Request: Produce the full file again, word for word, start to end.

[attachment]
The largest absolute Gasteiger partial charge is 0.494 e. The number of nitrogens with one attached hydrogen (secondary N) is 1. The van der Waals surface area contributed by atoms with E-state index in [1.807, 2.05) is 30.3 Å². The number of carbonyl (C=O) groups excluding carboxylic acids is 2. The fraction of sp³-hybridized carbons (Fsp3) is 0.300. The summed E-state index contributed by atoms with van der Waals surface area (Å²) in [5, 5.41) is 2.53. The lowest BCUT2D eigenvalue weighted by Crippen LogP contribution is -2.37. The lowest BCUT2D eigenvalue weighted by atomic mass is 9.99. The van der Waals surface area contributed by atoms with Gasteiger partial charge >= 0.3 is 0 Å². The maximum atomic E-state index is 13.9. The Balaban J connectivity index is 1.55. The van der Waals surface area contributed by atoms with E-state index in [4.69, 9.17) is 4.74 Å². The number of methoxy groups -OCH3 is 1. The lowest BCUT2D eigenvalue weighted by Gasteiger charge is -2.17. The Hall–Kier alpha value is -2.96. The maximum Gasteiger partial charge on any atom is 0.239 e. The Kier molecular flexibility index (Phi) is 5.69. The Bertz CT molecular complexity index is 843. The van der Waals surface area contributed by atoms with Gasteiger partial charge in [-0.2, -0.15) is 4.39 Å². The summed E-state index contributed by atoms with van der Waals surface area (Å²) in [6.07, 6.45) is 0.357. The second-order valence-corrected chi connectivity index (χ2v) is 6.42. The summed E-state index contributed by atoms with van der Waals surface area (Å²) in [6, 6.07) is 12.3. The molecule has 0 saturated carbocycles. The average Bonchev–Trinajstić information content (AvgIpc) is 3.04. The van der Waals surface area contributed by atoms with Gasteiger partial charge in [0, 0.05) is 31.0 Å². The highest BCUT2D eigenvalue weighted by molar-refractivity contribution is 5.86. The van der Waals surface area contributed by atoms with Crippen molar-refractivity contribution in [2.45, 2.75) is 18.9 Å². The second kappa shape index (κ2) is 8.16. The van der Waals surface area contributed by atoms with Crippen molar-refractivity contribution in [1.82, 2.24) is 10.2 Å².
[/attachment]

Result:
The largest absolute Gasteiger partial charge is 0.494 e. The number of nitrogens with one attached hydrogen (secondary N) is 1. The van der Waals surface area contributed by atoms with E-state index in [1.807, 2.05) is 30.3 Å². The number of carbonyl (C=O) groups excluding carboxylic acids is 2. The fraction of sp³-hybridized carbons (Fsp3) is 0.300. The summed E-state index contributed by atoms with van der Waals surface area (Å²) in [5, 5.41) is 2.53. The lowest BCUT2D eigenvalue weighted by Crippen LogP contribution is -2.37. The lowest BCUT2D eigenvalue weighted by atomic mass is 9.99. The van der Waals surface area contributed by atoms with Gasteiger partial charge >= 0.3 is 0 Å². The maximum atomic E-state index is 13.9. The Balaban J connectivity index is 1.55. The van der Waals surface area contributed by atoms with E-state index in [4.69, 9.17) is 4.74 Å². The number of methoxy groups -OCH3 is 1. The lowest BCUT2D eigenvalue weighted by Gasteiger charge is -2.17. The Hall–Kier alpha value is -2.96. The maximum Gasteiger partial charge on any atom is 0.239 e. The Kier molecular flexibility index (Phi) is 5.69. The Bertz CT molecular complexity index is 843. The van der Waals surface area contributed by atoms with Gasteiger partial charge in [-0.2, -0.15) is 4.39 Å². The summed E-state index contributed by atoms with van der Waals surface area (Å²) in [6.07, 6.45) is 0.357. The second-order valence-corrected chi connectivity index (χ2v) is 6.42. The summed E-state index contributed by atoms with van der Waals surface area (Å²) in [6, 6.07) is 12.3. The molecule has 0 saturated carbocycles. The average Bonchev–Trinajstić information content (AvgIpc) is 3.04. The van der Waals surface area contributed by atoms with Gasteiger partial charge in [0, 0.05) is 31.0 Å². The highest BCUT2D eigenvalue weighted by molar-refractivity contribution is 5.86. The van der Waals surface area contributed by atoms with Crippen molar-refractivity contribution in [2.45, 2.75) is 18.9 Å². The second kappa shape index (κ2) is 8.16. The van der Waals surface area contributed by atoms with Crippen molar-refractivity contribution in [1.82, 2.24) is 10.2 Å².